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The Salt
5:52 pm
Mon January 7, 2013

The $1.76 Million Tuna: Great For Publicity, Bad For The Species

Sushi chain owner Kiyoshi Kimura poses with a bluefin tuna in front of his Sushi Zanmai restaurant in Tokyo on Saturday. He paid more than $1.7 million for the fish.
Shuji Kajiyama AP

It's become an annual tradition: bidding up an outrageous price for a Pacific bluefin tuna during the first auction of the new year at Toyko's Tsukiji fish market.

And on Saturday, a bluefin tuna big enough to serve up about 10,000 pieces of sushi fetched a mind-boggling price: $1.76 million. That's about three times as much as last year's tuna and equates to about $3,600 per pound for the 489-pound fish.

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All Tech Considered
5:45 pm
Mon January 7, 2013

Why Is Google Exec Interested In North Korea?

Google's Executive Chairman Eric Schmidt (left) arrives at Pyongyang International Airport on Monday. There is speculation that Schmidt's presence in North Korea could have an upside for Google by positioning Schmidt as the company's global ambassador.
David Guttenfelder AP

Originally published on Mon January 7, 2013 6:39 pm

Eric Schmidt, executive chairman of Google, has landed in North Korea. His trip there is a bit of a mystery.

Schmidt, the former CEO of Google, has been a vocal proponent of providing people around the world with Internet access and technology. North Korea doesn't even let its citizens access the open Internet, and its population is overwhelmingly poor — so it's not exactly a coveted audience for advertisers.

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It's All Politics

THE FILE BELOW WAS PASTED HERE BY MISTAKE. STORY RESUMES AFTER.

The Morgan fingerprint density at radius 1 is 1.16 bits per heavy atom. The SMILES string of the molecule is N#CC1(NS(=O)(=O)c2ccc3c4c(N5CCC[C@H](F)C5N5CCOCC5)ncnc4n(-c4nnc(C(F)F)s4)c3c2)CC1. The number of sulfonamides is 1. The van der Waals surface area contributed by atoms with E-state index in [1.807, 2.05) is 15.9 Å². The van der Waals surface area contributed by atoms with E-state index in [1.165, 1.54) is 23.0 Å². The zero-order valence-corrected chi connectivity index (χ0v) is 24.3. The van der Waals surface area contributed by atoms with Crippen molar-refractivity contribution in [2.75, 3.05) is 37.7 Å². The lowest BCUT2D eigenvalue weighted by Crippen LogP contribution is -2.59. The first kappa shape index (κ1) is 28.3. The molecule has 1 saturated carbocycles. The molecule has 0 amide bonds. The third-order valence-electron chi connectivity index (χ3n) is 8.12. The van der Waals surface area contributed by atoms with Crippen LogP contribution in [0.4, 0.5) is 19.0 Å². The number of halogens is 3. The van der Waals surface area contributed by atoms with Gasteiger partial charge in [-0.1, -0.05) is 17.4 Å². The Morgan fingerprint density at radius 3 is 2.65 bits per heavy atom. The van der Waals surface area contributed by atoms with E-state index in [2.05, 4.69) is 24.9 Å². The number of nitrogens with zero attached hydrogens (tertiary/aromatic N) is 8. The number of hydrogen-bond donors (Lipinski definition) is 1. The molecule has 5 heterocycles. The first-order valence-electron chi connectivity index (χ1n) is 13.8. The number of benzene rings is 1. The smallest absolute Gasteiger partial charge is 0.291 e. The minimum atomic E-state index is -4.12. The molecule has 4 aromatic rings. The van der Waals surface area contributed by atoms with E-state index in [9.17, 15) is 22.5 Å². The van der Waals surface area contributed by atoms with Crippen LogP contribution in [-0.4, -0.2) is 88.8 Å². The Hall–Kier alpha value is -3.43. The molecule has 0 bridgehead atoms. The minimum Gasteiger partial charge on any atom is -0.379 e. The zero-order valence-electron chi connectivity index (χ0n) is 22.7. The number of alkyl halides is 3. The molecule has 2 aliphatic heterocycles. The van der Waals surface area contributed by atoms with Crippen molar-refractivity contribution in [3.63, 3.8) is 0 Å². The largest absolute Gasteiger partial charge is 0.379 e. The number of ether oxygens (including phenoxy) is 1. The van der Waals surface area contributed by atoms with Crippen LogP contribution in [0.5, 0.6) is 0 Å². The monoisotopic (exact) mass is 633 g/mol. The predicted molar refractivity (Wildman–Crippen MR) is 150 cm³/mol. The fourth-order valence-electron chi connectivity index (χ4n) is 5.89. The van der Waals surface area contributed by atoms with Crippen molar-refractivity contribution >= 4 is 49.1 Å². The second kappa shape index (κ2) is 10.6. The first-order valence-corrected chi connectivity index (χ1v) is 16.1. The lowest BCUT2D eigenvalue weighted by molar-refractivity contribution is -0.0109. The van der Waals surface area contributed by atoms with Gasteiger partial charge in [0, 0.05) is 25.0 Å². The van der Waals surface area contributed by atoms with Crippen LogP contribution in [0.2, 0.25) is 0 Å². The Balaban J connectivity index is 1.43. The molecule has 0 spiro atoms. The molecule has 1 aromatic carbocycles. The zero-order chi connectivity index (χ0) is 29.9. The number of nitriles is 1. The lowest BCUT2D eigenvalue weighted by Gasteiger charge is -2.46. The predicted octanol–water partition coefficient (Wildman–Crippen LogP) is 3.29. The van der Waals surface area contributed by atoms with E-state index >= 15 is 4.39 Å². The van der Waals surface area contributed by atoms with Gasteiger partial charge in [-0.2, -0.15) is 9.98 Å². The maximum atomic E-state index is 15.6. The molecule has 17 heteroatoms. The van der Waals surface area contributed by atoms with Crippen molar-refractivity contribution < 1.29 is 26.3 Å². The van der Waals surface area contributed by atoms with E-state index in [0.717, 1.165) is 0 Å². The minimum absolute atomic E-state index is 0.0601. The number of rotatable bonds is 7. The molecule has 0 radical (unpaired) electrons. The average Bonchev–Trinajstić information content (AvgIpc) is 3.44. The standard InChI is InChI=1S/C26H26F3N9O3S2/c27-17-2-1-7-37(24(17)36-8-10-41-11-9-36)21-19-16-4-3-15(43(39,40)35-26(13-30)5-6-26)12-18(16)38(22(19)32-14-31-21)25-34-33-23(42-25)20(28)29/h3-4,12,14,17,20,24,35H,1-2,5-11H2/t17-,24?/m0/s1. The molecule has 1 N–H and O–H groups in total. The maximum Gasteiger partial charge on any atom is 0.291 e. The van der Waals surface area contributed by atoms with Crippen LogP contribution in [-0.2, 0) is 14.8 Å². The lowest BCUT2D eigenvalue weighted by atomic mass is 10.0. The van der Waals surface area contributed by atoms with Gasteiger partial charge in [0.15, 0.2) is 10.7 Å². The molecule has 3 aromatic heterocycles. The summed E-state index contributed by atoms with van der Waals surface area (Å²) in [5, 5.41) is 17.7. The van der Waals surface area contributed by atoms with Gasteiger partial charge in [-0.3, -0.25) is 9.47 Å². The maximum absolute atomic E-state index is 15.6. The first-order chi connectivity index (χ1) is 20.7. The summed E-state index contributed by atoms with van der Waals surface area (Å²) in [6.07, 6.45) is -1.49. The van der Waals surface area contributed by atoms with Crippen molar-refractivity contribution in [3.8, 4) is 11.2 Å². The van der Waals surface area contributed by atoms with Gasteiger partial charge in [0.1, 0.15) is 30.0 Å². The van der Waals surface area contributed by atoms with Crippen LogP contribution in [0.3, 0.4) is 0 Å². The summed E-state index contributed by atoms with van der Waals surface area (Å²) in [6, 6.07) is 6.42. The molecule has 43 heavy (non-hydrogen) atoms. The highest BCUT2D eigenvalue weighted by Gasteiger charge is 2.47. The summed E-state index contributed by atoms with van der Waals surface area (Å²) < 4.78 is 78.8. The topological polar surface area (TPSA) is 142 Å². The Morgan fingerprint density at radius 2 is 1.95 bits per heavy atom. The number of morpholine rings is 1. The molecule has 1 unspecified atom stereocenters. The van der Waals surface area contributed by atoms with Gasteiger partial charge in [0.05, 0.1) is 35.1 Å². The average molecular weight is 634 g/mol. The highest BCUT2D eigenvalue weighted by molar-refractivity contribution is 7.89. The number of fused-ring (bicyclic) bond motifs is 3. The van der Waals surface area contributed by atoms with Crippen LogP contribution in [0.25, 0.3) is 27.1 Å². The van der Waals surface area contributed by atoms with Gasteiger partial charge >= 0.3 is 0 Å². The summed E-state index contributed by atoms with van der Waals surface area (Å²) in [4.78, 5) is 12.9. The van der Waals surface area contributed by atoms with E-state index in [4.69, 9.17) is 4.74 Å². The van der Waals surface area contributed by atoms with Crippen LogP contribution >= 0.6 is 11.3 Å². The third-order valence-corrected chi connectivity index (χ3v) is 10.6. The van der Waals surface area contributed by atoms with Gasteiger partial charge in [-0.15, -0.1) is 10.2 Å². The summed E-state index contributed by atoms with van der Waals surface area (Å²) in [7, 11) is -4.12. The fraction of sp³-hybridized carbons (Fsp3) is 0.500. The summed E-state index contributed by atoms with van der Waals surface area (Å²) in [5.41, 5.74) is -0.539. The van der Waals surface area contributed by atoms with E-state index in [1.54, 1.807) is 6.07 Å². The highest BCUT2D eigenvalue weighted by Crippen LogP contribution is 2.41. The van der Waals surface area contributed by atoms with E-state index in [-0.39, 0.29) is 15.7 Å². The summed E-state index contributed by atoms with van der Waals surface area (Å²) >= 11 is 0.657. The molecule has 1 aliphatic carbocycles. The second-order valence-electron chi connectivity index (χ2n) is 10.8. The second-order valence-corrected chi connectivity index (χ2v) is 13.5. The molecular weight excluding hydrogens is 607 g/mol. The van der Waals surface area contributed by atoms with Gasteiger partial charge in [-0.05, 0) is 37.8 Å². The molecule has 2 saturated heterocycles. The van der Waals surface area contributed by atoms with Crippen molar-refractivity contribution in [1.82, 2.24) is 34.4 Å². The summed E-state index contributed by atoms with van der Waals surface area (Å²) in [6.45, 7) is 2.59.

5:42 pm
Mon January 7, 2013

Why Hagel? Let Us Count The Reasons

President Obama nominates former Sen. Chuck Hagel, R-Neb., to be defense secretary Monday at the White House.
Mark Wilson Getty Images

Originally published on Sun January 13, 2013 9:02 am

So why did President Obama choose Chuck Hagel to be his new defense secretary?

First, Hagel is Obama's kind of Republican. The former senator from Nebraska is a realist and pragmatist who hasn't been afraid to buck the orthodoxy of his chosen party, for instance when Hagel opposed the Iraq War.

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The Two-Way
5:38 pm
Mon January 7, 2013

'Latin@' Offers A Gender-Neutral Choice; But How To Pronounce It?

In Spanish, most nouns default to masculine or feminine, as do the adjectives that describe them. So if you're referring to a group of people that includes a man, the word you'd use for that group would be masculine — even if that group is mostly made up of women.

(For a handy explainer on how words in languages become gendered, check out the "When Nouns Grow Genitals" episode of Slate's Lexicon Valley.)

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Shots - Health News
5:38 pm
Mon January 7, 2013

Why Didn't Your Doctor Prescribe A Generic? Look In The Mirror.

Generic or brand?
iStockphoto.com

We're living in the golden age of generic drugs.

Eight in 10 prescriptions are filled with generics rather than brand-name drugs these days.

The generics are usually inexpensive. Think $4 for a month's supply of the depression drug fluoxetine (or Prozac) at Wal-Mart. If you have insurance that covers pharmaceuticals, your copay will be lower with a generic than a brand-name drug, too.